In the depths of the global financial crisis, in 2011, Auckland property syndicators Murray Alcock & Allister Knight had one particular syndicate that was going only one way: downhill. Others were shaky, at best.
6 years later, after Christchurch-based Taurus Group Ltd took control of the Aucklanders’ 9 syndicates, investors in that one are looking at daylight, the selldown of the SPI Group syndicates is otherwise almost complete, and Taurus is confident about its own future as a smallscale syndicator.
Taurus Group has 2 arms – its chartered accountancy business headed by Wayne Bailey; and a range of businesses which include capital-raising, property-structuring & syndication, headed by David Kitson (pictured above).
Property syndicate specialist Taurus Management Ltd, part of the capital & finance arm, said on Wednesday it had been granted a licence under the Financial Markets Conduct Act as a manager of managed investment schemes (excluding managed funds) to primarily invest in, or own, real property. It said it aimed to provide good opportunities for investors, mostly in the South Island.
Mr Kitson said the new licence gave the company wider scope to offer managed investment schemes to the public, in addition to the wholesale market. It is now one of 2 managed investment scheme licence holders in the South Island.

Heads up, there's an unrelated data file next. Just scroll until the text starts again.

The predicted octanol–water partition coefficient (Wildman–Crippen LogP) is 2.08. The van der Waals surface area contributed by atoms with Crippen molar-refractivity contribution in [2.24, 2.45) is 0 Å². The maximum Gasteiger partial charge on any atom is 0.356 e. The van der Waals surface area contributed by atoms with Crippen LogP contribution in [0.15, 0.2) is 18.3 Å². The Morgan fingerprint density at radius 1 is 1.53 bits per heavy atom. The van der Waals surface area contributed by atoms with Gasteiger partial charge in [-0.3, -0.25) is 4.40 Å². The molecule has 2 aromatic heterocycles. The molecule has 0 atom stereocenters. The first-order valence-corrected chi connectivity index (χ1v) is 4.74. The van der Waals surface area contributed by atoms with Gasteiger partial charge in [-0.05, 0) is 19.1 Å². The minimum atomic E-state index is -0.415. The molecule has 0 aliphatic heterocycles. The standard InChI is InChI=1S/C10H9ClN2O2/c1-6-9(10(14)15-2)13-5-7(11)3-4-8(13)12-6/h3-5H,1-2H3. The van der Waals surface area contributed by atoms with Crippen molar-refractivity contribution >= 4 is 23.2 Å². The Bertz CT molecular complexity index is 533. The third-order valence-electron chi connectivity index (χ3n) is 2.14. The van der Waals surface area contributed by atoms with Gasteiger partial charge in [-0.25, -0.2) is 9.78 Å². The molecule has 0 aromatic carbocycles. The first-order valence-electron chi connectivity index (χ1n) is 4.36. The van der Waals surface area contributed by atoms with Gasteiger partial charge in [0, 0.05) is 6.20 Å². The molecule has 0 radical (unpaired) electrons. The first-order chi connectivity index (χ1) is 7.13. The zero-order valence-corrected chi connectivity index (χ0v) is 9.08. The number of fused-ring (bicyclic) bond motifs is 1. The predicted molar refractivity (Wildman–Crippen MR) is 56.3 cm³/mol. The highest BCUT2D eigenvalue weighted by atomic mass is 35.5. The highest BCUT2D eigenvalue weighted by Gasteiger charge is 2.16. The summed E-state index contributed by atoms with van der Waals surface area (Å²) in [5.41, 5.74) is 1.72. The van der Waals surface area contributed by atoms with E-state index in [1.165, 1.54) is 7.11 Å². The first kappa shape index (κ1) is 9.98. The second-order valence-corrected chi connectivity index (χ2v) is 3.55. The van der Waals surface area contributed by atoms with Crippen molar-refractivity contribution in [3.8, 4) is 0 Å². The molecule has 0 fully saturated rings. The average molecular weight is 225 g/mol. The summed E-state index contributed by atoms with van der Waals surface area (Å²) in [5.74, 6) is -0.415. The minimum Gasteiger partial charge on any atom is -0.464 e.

Taurus, the early syndication days
But back to the early syndication days of Taurus. In 2011, Taurus began advising SPI Capital Ltd on restructuring its $125 million portfolio of 15 properties in the office, retail & industrial sectors throughout New Zealand and, in 2012, SPI appointed Taurus to wind up the affairs of some of its syndicates.
Taurus has outlined, in an article on its website, its work in trying to deal with the 78 investors in a syndicate that owned a large industrial site in Papakura which had 5 industrial buildings in various states of tenancy & repair, the main tenant in liquidation, and a bank that wanted out.
Taurus persuaded the bank to continue its support rather than force a sale at a large loss, gathered a group of 5 of the syndicate investors willing to support a longer recovery with some extra capital, initially sold some roadfront property and is now moving to sell more of the land, and has negotiated longer-term leases.
Lesson learned: stay smallscale
Mr Kitson has distinguished between Taurus’s investment targets and those of the bigger Auckland syndicators such as Augusta Funds Management Ltd (owned by NZX-listed Augusta Capital Ltd) & Oyster Property Group Ltd (50% owned by ASX-listed Cromwell Corp Ltd, 50% by a group of 5 individuals).
Augusta, in particular, has gone for ever bigger investments and has won strong investor support.
But Mr Kitson said he learned from the SPI restructure & selldown not to get too ambitious and to hold syndicates below the $20 million level, thus requiring fewer investors.
Taurus now manages 4 syndicates with $45 million of property for a total 210 investors.
Mr Kitson said Taurus had seen money flow north to the big syndicators’ offerings, but he believed there was also a strong future in smaller syndicates, and in the South Island: “We see this as complementary to the larger syndicate managers, as the maximum individual property size we will manage is unlikely to be greater than $20 million. There are plenty of attractive opportunities in the south, with very good returns & security. And when it comes to syndicate investment, size does not necessarily matter – tenant profile, returns & security do, so it’s all about the opportunity.